This week’s College Longreads selection is as much for the publication as it is for the story. Richie Siegel’s article about a Japanese street food restaurant in Chicago called Yoshu is mostly a profile of the owners, with a little bit of a restaurant review on the side. Siegel, a sophomore at NYU, is an ambitious writer whose work will mature well. He published the article in a digital magazine he founded called Seersucker, which is produced by and for Millennials. The low barrier to publish is both the beauty and curse of today’s digital tools. But Siegel’s magazine looks and reads with more sophistication because he and his team took the time to think about how the site would work and how the articles should read. We can hope for no less from the next generation of writers and editors.
The demolition of the Cabrini-Green housing project in Chicago was supposed to open up new opportunities for low-income families. But the community has disappeared:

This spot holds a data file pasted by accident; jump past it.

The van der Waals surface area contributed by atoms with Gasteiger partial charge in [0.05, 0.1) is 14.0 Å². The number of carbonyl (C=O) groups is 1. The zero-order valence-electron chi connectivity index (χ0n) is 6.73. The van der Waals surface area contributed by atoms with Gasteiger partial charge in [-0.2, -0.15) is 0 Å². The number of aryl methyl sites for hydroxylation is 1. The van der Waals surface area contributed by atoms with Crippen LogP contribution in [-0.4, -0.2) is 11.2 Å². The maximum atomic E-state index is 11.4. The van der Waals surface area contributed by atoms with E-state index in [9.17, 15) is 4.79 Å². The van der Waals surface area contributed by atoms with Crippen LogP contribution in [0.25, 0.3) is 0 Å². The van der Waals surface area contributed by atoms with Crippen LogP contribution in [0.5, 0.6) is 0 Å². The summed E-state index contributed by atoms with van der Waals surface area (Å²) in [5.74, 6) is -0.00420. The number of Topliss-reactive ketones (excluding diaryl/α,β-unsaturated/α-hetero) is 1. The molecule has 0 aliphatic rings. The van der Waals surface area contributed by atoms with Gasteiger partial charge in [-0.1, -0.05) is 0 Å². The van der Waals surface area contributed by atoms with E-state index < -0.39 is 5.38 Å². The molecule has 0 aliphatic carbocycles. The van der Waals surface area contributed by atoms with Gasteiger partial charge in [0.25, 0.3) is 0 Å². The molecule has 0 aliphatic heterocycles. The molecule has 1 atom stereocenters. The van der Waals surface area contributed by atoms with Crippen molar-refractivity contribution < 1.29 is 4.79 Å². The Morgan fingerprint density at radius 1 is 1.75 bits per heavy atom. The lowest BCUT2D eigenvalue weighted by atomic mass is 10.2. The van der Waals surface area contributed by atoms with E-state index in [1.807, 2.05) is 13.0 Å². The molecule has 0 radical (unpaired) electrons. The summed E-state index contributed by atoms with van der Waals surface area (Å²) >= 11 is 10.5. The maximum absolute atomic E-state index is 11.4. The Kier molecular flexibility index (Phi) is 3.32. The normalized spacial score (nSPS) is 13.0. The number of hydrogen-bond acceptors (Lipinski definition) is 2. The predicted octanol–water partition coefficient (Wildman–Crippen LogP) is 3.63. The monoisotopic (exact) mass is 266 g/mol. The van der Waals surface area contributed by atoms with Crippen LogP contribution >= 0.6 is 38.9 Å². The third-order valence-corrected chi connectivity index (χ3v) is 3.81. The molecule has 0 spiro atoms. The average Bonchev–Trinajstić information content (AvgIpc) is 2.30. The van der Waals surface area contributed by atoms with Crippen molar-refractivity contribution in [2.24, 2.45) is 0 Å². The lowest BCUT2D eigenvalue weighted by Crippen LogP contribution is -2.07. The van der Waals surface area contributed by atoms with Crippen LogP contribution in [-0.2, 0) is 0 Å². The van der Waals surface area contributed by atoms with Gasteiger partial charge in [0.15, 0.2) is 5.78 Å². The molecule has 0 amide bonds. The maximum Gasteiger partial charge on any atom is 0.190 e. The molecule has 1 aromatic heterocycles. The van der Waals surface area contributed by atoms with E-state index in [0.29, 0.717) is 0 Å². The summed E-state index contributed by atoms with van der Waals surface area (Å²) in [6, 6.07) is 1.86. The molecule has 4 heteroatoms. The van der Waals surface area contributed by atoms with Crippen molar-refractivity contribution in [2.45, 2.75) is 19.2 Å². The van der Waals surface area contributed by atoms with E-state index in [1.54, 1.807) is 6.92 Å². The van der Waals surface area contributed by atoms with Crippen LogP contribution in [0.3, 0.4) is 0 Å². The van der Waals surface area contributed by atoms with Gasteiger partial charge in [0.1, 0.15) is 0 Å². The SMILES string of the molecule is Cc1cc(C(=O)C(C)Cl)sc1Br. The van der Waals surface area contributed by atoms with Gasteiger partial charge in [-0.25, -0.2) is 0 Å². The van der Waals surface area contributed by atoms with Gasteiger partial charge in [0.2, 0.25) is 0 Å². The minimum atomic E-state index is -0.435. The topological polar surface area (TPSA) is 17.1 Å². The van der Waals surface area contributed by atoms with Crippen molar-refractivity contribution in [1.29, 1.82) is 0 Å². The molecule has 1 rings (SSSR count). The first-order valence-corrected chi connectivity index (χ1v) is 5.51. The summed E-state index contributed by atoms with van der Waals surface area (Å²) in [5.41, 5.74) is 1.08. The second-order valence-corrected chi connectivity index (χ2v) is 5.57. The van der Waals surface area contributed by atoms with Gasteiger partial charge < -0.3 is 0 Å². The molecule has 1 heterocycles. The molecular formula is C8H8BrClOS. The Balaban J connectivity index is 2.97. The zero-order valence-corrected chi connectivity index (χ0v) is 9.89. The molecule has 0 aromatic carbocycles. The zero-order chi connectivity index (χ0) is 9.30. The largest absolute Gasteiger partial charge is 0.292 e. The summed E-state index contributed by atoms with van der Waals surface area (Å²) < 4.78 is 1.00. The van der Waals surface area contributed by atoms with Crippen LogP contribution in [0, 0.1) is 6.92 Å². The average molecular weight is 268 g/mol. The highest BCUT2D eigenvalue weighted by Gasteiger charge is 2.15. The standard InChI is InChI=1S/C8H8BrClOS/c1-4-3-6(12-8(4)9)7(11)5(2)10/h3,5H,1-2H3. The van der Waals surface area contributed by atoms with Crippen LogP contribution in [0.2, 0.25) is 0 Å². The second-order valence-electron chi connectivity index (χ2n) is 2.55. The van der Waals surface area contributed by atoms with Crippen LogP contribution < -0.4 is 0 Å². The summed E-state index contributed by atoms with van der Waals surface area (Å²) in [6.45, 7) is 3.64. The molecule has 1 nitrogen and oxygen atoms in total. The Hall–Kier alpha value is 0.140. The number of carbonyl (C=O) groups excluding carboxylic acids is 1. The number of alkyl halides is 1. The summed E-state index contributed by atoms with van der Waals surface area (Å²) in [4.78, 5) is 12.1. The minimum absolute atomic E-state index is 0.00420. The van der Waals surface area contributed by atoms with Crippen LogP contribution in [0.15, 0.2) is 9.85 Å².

The fifteen-story high-rise was known by its address, 1230 N. Burling. Already stripped of every window, door, appliance, and cabinet, the monolith was like a giant dresser without drawers. The teeth tore off another hunk of the exterior, revealing the words I NEED MONEY painted in green and gold across an inside wall. Chicago was once home to the second-largest stock of public housing in the nation, with nearly 43,000 units and a population in the hundreds of thousands. Since the mid-1990s, though, the city has torn down eighty-two public-housing high-rises citywide, including Cabrini’s twenty-four towers. In 2000, the city named the ongoing purge the Plan for Transformation, a $1.5 billion, ten-year venture that would leave the city with just 15,000 new or renovated public-housing family units, plus an additional 10,000 for senior citizens. Like many other U.S. cities, Chicago wanted to shift from managing public housing to become instead what the Chicago Housing Authority (CHA) called ‘a facilitator of housing opportunities.’